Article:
Articles Posted in Valuation of assets

Published on:

Married couples acquire many things together over the course of their marriage, including homes, vacation homes, bank accounts, automobiles, and stock portfolios. They frequently start businesses together as well.

What happens to the family business after divorce? How does it get valued, how does it get divided, who gets to continue to run the business …. these are just a few of the questions that need to be addressed in this situation.

Generally speaking, the courts do not like to keep the parties together in a business after a divorce. That being said, the business would have to be valued by a professional, and one party would have to make arrangements to buy out the other party’s interest. This is the scenario which plays itself out most often.
1337952_rusted_neon_green_and_white_cafe_sign.jpg
There are those rare occasions when divorcing couples can, however, continue to operate a business together if they can agree on that arrangement. A story was reported today in the New York Post that dealt with the continuing operation of the Philadelphia Eagles by the divorcing owners, Jeffrey Lurie and his wife.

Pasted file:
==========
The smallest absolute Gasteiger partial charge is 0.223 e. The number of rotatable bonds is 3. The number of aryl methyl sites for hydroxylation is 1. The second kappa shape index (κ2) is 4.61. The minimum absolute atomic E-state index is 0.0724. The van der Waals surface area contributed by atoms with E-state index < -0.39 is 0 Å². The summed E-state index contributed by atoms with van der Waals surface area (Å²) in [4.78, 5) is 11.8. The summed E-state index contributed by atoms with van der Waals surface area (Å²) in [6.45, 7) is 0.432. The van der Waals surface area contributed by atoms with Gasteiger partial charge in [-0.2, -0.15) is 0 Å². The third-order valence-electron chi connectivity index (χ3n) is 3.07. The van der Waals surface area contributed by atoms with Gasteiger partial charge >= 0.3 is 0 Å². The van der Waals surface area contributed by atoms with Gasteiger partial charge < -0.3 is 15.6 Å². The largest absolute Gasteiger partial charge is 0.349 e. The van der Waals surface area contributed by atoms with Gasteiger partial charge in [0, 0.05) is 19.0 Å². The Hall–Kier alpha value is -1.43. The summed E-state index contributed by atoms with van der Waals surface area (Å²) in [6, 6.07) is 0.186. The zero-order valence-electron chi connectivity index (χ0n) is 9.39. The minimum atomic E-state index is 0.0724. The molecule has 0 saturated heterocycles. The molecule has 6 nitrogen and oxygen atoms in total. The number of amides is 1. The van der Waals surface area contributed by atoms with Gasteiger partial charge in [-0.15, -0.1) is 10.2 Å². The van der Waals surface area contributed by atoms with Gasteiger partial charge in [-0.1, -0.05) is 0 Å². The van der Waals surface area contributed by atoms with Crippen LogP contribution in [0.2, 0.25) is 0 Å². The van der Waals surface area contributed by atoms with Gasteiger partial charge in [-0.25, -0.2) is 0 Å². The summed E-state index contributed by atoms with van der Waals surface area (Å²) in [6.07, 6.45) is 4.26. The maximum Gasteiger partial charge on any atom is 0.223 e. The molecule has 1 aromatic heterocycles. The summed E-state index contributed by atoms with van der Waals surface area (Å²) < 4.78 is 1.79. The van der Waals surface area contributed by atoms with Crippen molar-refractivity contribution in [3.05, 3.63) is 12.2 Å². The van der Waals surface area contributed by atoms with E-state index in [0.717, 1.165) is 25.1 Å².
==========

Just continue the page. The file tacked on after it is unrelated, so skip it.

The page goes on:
Although their particular situation is not generally the norm, it does occur. If you have questions about your particular business, professional practice, or any other jointly owned enterprise, it would be a good idea to obtain some professional advice from an attorney experienced in these matters.

Published on:

diamond ring desktop.jpgJewelry is clearly a marital asset if acquired during the course of the marriage, and it is therefore subject to equitable distribution.

Placing a value on jewelry is a more difficult question. There is ample case law that sets forth the principle that valuations must be based upon competent evidence. Noone v. Noone, 727 So.2d 972, (Fla. 5th DCA 1998); see also Knecht v. Knecht, 629 So.2d 883 (Fla. 3d DCA 1993).

In Lassett v. Lassett, 768 So.2d 472 (Fla. 2d DCA 2000), the husband tesified that his wife’s jewelry was valued at $10,000. There was no other evidence. The trial court stated that this was not competent evidence as to value. His unsupported opinion as to the value of the jewelry is not sufficient to warrant the distribution of that amount to the wife.

The only evidence the wife had as to the value of the husband’s jewelry in the Noone case was that apparently he had told her it was worth $10,000 at some point in time. This was not considered competent evidence by the court. Alternatively, the husband valued his own jewelry at $1,500 on his financial affidavit, which the court deemed to be competent evidence.